Images from Curiosity have spotted some unexpected geology in Gale Crater.
A mosaic of high-definition images of Mount Sharp, the central peak dominating the landing site at Gale Crater, reveals tilted strata never before seen on Mars. The strata dip downwards at an angle close to that of the slope of the foothills of the 18,000-ft. tall mountain within which they are formed.
“The cool thing is the cameras have discovered something we were unaware of,” says mission chief scientist John Grotzinger. “This thing jumped out at us as being very different to what we expected,” he adds. Lying in the low-lying foothills beyond the dune field between the rover and the base of Mount Sharp, the inclined layers are a “spectacular feature” that could not be seen from orbit.
I think there are two reasons these tilted layers are puzzling scientists.
First, Mt. Sharp is the central peak of a crater, meaning that it formed practically instantly as a result of an impact. The layers however suggest a long geological process, laid down over eons. How then do you get slowly formed layers in an instantly formed crater peak?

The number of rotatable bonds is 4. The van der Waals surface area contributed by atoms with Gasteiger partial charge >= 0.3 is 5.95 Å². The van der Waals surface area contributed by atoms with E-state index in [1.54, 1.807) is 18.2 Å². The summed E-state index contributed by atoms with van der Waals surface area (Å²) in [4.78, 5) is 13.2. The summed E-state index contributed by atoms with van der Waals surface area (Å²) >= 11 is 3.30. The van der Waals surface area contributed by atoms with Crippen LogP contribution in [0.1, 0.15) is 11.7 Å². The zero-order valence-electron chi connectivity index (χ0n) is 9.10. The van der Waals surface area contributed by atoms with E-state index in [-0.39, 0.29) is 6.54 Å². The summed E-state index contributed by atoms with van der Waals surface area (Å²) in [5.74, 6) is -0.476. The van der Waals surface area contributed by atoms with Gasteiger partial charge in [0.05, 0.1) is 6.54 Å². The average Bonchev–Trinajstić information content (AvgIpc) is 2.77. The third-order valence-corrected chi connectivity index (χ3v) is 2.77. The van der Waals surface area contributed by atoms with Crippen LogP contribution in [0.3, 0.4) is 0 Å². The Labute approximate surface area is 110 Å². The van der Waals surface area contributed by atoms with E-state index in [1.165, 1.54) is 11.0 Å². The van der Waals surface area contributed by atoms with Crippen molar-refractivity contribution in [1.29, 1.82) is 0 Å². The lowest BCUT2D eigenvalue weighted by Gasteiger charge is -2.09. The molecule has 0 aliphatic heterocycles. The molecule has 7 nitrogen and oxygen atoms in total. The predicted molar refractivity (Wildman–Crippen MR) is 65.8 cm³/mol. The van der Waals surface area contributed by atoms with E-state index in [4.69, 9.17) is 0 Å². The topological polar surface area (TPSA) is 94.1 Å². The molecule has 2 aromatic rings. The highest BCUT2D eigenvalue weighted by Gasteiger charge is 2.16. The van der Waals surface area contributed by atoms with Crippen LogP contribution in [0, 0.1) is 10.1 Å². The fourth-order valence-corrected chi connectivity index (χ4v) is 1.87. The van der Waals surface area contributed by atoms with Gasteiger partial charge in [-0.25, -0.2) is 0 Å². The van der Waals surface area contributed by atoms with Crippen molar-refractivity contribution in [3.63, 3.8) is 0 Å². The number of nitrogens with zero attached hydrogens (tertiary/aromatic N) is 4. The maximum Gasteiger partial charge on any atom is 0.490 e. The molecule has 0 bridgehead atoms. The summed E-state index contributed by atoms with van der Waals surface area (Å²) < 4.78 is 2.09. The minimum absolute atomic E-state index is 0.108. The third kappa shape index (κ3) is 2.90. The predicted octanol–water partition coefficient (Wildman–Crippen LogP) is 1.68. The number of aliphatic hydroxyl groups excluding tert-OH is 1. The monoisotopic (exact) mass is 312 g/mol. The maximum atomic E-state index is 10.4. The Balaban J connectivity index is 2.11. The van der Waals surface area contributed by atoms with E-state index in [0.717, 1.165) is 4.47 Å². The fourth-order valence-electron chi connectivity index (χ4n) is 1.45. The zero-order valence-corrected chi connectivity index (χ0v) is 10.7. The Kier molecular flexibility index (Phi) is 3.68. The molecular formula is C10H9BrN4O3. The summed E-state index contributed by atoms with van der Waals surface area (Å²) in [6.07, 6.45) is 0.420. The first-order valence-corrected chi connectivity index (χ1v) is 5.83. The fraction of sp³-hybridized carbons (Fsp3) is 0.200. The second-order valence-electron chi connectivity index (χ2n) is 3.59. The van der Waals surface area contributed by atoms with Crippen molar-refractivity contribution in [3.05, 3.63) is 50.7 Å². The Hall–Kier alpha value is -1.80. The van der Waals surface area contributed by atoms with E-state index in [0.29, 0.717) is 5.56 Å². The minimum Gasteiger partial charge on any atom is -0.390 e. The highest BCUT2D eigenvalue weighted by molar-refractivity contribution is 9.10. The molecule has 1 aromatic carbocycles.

Second, the incline suggests that some later geological event, either slow or fast, caused the layers to tilt after they were in place. It appears, however, that the scientists had not identified any evidence of such a geological event in their prior studies of Gale Crater. What was it?
All told, this surprising new data only proves one thing above all, that no one should ever be surprised by new data that comes down from space. The universe is a wonderful place, and it will always show us unexpected things, if we go and look.
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